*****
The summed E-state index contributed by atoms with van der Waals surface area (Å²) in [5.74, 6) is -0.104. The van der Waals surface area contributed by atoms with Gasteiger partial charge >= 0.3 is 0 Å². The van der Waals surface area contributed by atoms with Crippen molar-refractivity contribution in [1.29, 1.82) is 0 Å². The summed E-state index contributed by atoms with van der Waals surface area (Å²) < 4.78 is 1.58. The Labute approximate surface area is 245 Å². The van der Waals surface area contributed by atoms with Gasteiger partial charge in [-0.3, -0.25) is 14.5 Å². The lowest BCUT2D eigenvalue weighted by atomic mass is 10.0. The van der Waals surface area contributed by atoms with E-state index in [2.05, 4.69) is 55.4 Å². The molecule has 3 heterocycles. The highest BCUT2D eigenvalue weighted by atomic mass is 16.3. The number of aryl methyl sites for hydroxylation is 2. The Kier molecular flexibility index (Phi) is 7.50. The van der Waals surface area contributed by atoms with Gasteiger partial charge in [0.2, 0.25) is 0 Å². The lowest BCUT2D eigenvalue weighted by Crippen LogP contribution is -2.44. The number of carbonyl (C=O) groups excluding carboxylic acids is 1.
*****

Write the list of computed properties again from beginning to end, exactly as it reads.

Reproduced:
The summed E-state index contributed by atoms with van der Waals surface area (Å²) in [5.74, 6) is -0.104. The van der Waals surface area contributed by atoms with Gasteiger partial charge >= 0.3 is 0 Å². The van der Waals surface area contributed by atoms with Crippen molar-refractivity contribution in [1.29, 1.82) is 0 Å². The summed E-state index contributed by atoms with van der Waals surface area (Å²) < 4.78 is 1.58. The Labute approximate surface area is 245 Å². The van der Waals surface area contributed by atoms with Gasteiger partial charge in [-0.3, -0.25) is 14.5 Å². The lowest BCUT2D eigenvalue weighted by atomic mass is 10.0. The van der Waals surface area contributed by atoms with E-state index in [2.05, 4.69) is 55.4 Å². The molecule has 3 heterocycles. The highest BCUT2D eigenvalue weighted by atomic mass is 16.3. The number of aryl methyl sites for hydroxylation is 2. The Kier molecular flexibility index (Phi) is 7.50. The van der Waals surface area contributed by atoms with Gasteiger partial charge in [0.2, 0.25) is 0 Å². The lowest BCUT2D eigenvalue weighted by Crippen LogP contribution is -2.44. The number of carbonyl (C=O) groups excluding carboxylic acids is 1.